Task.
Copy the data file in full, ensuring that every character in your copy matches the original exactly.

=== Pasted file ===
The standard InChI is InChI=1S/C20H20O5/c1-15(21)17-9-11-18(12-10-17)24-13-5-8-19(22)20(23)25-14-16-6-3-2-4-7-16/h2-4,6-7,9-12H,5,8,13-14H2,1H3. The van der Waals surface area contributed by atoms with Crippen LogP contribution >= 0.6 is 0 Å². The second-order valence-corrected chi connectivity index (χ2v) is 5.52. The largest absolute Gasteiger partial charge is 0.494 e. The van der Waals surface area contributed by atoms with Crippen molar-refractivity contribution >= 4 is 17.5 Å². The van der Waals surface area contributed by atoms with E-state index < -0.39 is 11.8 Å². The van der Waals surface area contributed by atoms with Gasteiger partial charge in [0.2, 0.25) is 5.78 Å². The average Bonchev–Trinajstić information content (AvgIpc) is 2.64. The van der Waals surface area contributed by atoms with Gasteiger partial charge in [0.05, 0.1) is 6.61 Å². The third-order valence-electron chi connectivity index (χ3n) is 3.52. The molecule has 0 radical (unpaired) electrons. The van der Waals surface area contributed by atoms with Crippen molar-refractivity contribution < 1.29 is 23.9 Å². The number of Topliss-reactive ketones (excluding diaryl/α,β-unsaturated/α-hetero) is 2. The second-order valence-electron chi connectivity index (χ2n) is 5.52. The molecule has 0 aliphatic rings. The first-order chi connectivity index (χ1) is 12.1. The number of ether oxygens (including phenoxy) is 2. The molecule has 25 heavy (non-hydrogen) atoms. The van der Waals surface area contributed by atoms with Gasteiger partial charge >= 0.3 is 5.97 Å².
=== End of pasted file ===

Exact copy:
The standard InChI is InChI=1S/C20H20O5/c1-15(21)17-9-11-18(12-10-17)24-13-5-8-19(22)20(23)25-14-16-6-3-2-4-7-16/h2-4,6-7,9-12H,5,8,13-14H2,1H3. The van der Waals surface area contributed by atoms with Crippen LogP contribution >= 0.6 is 0 Å². The second-order valence-corrected chi connectivity index (χ2v) is 5.52. The largest absolute Gasteiger partial charge is 0.494 e. The van der Waals surface area contributed by atoms with Crippen molar-refractivity contribution >= 4 is 17.5 Å². The van der Waals surface area contributed by atoms with E-state index < -0.39 is 11.8 Å². The van der Waals surface area contributed by atoms with Gasteiger partial charge in [0.2, 0.25) is 5.78 Å². The average Bonchev–Trinajstić information content (AvgIpc) is 2.64. The van der Waals surface area contributed by atoms with Gasteiger partial charge in [0.05, 0.1) is 6.61 Å². The third-order valence-electron chi connectivity index (χ3n) is 3.52. The molecule has 0 radical (unpaired) electrons. The van der Waals surface area contributed by atoms with Crippen molar-refractivity contribution < 1.29 is 23.9 Å². The number of Topliss-reactive ketones (excluding diaryl/α,β-unsaturated/α-hetero) is 2. The second-order valence-electron chi connectivity index (χ2n) is 5.52. The molecule has 0 aliphatic rings. The first-order chi connectivity index (χ1) is 12.1. The number of ether oxygens (including phenoxy) is 2. The molecule has 25 heavy (non-hydrogen) atoms. The van der Waals surface area contributed by atoms with Gasteiger partial charge >= 0.3 is 5.97 Å².